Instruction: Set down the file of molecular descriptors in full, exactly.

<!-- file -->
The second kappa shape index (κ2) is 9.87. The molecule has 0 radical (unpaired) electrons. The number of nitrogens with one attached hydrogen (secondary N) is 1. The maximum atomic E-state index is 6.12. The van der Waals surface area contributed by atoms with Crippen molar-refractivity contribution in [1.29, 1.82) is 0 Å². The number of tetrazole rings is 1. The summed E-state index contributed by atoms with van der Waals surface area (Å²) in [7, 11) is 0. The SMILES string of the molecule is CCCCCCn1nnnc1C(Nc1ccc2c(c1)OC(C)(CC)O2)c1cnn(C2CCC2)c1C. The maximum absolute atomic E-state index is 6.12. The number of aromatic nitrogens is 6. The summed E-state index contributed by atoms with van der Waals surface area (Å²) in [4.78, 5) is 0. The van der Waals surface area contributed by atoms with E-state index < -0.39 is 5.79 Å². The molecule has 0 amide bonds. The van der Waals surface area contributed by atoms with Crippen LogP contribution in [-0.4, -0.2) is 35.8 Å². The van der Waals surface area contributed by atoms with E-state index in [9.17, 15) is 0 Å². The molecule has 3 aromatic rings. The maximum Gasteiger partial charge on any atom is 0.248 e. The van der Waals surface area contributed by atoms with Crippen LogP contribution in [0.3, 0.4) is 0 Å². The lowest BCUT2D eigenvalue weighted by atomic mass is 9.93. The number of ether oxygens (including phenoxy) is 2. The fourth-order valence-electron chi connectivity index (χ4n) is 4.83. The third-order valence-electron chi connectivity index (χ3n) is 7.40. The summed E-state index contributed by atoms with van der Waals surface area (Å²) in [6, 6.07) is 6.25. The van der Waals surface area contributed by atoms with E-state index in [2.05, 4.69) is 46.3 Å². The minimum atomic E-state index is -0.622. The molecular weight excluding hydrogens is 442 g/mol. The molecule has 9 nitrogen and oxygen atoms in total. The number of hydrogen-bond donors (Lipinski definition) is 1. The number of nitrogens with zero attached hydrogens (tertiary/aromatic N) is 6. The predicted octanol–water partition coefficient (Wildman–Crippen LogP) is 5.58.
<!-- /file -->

The second kappa shape index (κ2) is 9.87. The molecule has 0 radical (unpaired) electrons. The number of nitrogens with one attached hydrogen (secondary N) is 1. The maximum atomic E-state index is 6.12. The van der Waals surface area contributed by atoms with Crippen molar-refractivity contribution in [1.29, 1.82) is 0 Å². The number of tetrazole rings is 1. The summed E-state index contributed by atoms with van der Waals surface area (Å²) in [7, 11) is 0. The SMILES string of the molecule is CCCCCCn1nnnc1C(Nc1ccc2c(c1)OC(C)(CC)O2)c1cnn(C2CCC2)c1C. The maximum absolute atomic E-state index is 6.12. The number of aromatic nitrogens is 6. The summed E-state index contributed by atoms with van der Waals surface area (Å²) in [4.78, 5) is 0. The van der Waals surface area contributed by atoms with E-state index < -0.39 is 5.79 Å². The molecule has 0 amide bonds. The van der Waals surface area contributed by atoms with Crippen LogP contribution in [-0.4, -0.2) is 35.8 Å². The van der Waals surface area contributed by atoms with E-state index in [9.17, 15) is 0 Å². The molecule has 3 aromatic rings. The maximum Gasteiger partial charge on any atom is 0.248 e. The van der Waals surface area contributed by atoms with Crippen LogP contribution in [0.3, 0.4) is 0 Å². The lowest BCUT2D eigenvalue weighted by atomic mass is 9.93. The number of ether oxygens (including phenoxy) is 2. The fourth-order valence-electron chi connectivity index (χ4n) is 4.83. The third-order valence-electron chi connectivity index (χ3n) is 7.40. The summed E-state index contributed by atoms with van der Waals surface area (Å²) in [6, 6.07) is 6.25. The van der Waals surface area contributed by atoms with E-state index in [2.05, 4.69) is 46.3 Å². The minimum atomic E-state index is -0.622. The molecular weight excluding hydrogens is 442 g/mol. The molecule has 9 nitrogen and oxygen atoms in total. The number of hydrogen-bond donors (Lipinski definition) is 1. The number of nitrogens with zero attached hydrogens (tertiary/aromatic N) is 6. The predicted octanol–water partition coefficient (Wildman–Crippen LogP) is 5.58.